2012 Samar earthquake

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2012 Samar earthquake
Date August 31, 2012
Magnitude Mw 7.6
Depth 34.9 km
Epicenter 10°50′17″N 126°43′26″E / 10.838°N 126.724°E / 10.838; 126.724Coordinates: 10°50′17″N 126°43′26″E / 10.838°N 126.724°E / 10.838; 126.724
Areas affected Philippines
Tsunami Yes (highest 20 inches) [1]
Aftershocks 298 (as of September 2, 2012)
Casualties 1 dead, 1 injured (as of September 1, 2012)[2]

An earthquake off the coast of Samar occurred on August 31, 2012, at 20:47 local time (12:47 UTC) in the Philippines. The populated islands of Visayas were struck by an earthquake of magnitude Mw 7.6.[3] The earthquake has a depth of 34.9 km (21.7 miles). A tsunami warning was announced within the Pacific area and was later lifted after two hours. The Philippine archipelago is located in the Pacific Ring of Fire, where earthquakes and volcanic activity are common.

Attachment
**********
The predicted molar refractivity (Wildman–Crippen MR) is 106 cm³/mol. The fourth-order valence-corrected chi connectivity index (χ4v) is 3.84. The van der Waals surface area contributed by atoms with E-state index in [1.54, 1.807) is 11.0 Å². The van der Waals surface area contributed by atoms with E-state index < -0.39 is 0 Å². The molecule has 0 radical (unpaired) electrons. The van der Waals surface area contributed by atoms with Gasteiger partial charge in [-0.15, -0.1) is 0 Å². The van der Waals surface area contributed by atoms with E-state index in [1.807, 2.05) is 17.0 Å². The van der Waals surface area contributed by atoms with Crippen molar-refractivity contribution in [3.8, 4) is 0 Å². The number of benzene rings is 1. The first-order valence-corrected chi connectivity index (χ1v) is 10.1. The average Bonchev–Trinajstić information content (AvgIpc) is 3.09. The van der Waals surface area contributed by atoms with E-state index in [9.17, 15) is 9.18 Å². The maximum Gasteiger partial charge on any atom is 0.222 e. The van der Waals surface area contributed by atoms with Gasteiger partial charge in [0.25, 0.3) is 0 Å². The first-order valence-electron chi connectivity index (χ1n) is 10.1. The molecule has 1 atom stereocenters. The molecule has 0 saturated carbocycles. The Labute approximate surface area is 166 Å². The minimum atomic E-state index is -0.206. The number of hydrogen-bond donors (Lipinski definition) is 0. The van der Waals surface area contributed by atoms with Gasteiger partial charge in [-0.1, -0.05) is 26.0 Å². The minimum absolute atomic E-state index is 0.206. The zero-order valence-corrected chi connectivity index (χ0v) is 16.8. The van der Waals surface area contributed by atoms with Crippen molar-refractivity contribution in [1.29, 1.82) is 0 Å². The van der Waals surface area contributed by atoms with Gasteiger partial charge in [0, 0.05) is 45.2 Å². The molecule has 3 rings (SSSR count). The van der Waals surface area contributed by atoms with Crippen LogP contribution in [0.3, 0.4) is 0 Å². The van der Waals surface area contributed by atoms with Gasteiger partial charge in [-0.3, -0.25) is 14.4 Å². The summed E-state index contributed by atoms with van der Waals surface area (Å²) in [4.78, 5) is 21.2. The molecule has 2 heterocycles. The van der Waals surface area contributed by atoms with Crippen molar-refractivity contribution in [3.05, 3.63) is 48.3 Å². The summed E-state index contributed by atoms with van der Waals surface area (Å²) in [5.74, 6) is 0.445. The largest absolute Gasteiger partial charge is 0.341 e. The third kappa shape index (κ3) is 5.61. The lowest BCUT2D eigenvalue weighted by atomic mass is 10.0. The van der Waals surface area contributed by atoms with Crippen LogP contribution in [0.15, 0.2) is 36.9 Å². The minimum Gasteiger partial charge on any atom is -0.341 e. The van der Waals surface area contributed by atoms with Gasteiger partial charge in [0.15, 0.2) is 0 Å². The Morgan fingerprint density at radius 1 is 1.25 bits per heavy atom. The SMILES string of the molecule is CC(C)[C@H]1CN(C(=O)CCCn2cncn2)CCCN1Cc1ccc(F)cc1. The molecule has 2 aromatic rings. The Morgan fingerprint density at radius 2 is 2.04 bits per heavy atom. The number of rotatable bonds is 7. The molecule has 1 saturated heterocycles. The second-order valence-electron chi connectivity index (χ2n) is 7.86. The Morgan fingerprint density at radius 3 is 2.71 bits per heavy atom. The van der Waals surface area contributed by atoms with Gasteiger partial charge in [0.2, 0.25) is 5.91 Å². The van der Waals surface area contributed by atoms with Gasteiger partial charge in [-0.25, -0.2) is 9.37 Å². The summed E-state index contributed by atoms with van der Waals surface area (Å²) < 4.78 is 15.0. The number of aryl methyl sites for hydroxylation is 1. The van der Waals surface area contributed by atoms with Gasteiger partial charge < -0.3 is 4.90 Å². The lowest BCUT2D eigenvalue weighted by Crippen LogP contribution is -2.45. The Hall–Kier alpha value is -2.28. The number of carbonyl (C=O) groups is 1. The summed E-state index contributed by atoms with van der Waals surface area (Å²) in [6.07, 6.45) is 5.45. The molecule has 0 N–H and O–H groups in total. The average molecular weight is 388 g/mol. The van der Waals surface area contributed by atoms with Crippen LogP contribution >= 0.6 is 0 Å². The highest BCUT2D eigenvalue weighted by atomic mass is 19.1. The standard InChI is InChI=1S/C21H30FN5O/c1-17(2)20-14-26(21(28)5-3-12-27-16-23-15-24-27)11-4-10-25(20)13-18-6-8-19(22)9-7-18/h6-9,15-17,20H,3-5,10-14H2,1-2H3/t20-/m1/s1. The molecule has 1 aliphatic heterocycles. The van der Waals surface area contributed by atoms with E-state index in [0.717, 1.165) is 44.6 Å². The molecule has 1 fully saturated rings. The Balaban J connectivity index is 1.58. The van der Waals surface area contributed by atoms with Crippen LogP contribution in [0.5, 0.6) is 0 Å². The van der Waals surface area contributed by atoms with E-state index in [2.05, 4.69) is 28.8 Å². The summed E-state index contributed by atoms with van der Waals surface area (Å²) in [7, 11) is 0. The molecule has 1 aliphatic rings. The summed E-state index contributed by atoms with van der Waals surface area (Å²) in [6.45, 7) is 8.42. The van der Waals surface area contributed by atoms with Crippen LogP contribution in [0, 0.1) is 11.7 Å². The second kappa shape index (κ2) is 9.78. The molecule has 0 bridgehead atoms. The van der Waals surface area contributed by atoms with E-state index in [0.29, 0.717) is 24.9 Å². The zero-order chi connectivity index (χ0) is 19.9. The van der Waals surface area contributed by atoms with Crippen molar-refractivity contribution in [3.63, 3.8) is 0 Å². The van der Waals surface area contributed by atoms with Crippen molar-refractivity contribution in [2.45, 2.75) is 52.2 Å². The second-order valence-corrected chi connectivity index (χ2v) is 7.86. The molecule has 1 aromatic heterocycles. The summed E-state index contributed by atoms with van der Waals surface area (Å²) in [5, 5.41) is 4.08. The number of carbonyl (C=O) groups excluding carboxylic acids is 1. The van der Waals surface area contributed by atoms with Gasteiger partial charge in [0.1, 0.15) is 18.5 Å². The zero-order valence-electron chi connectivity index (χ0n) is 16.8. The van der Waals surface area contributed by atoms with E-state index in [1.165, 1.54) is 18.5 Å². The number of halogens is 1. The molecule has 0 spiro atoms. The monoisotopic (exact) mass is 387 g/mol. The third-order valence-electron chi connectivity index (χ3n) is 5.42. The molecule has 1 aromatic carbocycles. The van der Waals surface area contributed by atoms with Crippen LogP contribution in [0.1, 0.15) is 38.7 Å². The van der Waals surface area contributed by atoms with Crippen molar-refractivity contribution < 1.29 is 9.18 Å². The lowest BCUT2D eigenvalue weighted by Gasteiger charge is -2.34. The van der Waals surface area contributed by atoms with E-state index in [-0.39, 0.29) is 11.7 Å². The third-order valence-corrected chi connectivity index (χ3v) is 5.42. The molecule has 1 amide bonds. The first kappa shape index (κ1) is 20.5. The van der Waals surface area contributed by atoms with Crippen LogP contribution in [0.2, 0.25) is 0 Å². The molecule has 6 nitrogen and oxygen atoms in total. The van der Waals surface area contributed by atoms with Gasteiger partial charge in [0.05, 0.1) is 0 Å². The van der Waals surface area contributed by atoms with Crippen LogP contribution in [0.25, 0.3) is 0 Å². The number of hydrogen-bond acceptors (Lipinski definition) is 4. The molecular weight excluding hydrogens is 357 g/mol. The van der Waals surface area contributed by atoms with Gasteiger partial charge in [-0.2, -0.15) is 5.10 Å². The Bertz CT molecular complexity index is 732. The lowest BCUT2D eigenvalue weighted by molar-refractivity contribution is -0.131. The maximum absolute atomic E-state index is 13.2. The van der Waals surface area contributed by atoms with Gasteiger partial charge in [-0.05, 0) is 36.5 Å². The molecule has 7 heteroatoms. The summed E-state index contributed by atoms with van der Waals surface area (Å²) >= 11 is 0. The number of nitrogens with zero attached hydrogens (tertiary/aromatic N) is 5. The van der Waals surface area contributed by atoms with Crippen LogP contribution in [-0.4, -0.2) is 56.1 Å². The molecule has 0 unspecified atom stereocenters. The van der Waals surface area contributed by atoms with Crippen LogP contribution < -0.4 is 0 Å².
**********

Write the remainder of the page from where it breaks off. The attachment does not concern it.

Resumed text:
The Philippine Mobile Belt is between the Eurasia Plate and the Philippine Sea Plate. The Philippine Sea Plate is subducting along the Philippine Trench in this region. At the latitude of the earthquake, the Philippine Sea Plate moves in the WNW direction at a velocity of approximately 100 mm/yr with respect to the Sunda Plate.

This earthquake was an intraplate earthquake greater than 50 kilometers to the east of the boundary of the Philippine Sea Plate. This earthquake was unusual in that it occurred as a result of reverse faulting within the oceanic lithosphere of the Philippine Sea Plate. There have been approximately 40 events of M6 and above over the past 40 years, within 250 km of this earthquake. Most of those earthquakes were the result of normal faulting within the shallower oceanic lithosphere rather than deeper reverse faulting like this event.[4]